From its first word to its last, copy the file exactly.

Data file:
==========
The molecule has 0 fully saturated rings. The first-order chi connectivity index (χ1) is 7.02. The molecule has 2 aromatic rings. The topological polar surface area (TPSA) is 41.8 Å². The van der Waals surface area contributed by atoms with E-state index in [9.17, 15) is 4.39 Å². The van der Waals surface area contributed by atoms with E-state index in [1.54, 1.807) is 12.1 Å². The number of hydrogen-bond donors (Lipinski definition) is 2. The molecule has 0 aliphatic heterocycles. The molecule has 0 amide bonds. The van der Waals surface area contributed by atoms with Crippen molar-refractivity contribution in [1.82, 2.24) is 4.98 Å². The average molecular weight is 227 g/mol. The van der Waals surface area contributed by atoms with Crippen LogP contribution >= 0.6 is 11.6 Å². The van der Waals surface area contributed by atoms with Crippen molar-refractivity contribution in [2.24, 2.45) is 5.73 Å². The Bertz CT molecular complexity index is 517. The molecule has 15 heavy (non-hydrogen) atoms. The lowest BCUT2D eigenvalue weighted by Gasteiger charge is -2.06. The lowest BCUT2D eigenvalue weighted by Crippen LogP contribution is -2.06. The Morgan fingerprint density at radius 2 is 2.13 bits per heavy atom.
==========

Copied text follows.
The molecule has 0 fully saturated rings. The first-order chi connectivity index (χ1) is 7.02. The molecule has 2 aromatic rings. The topological polar surface area (TPSA) is 41.8 Å². The van der Waals surface area contributed by atoms with E-state index in [9.17, 15) is 4.39 Å². The van der Waals surface area contributed by atoms with E-state index in [1.54, 1.807) is 12.1 Å². The number of hydrogen-bond donors (Lipinski definition) is 2. The molecule has 0 aliphatic heterocycles. The molecule has 0 amide bonds. The van der Waals surface area contributed by atoms with Crippen molar-refractivity contribution in [1.82, 2.24) is 4.98 Å². The average molecular weight is 227 g/mol. The van der Waals surface area contributed by atoms with Crippen LogP contribution >= 0.6 is 11.6 Å². The van der Waals surface area contributed by atoms with Crippen molar-refractivity contribution in [2.24, 2.45) is 5.73 Å². The Bertz CT molecular complexity index is 517. The molecule has 15 heavy (non-hydrogen) atoms. The lowest BCUT2D eigenvalue weighted by Gasteiger charge is -2.06. The lowest BCUT2D eigenvalue weighted by Crippen LogP contribution is -2.06. The Morgan fingerprint density at radius 2 is 2.13 bits per heavy atom.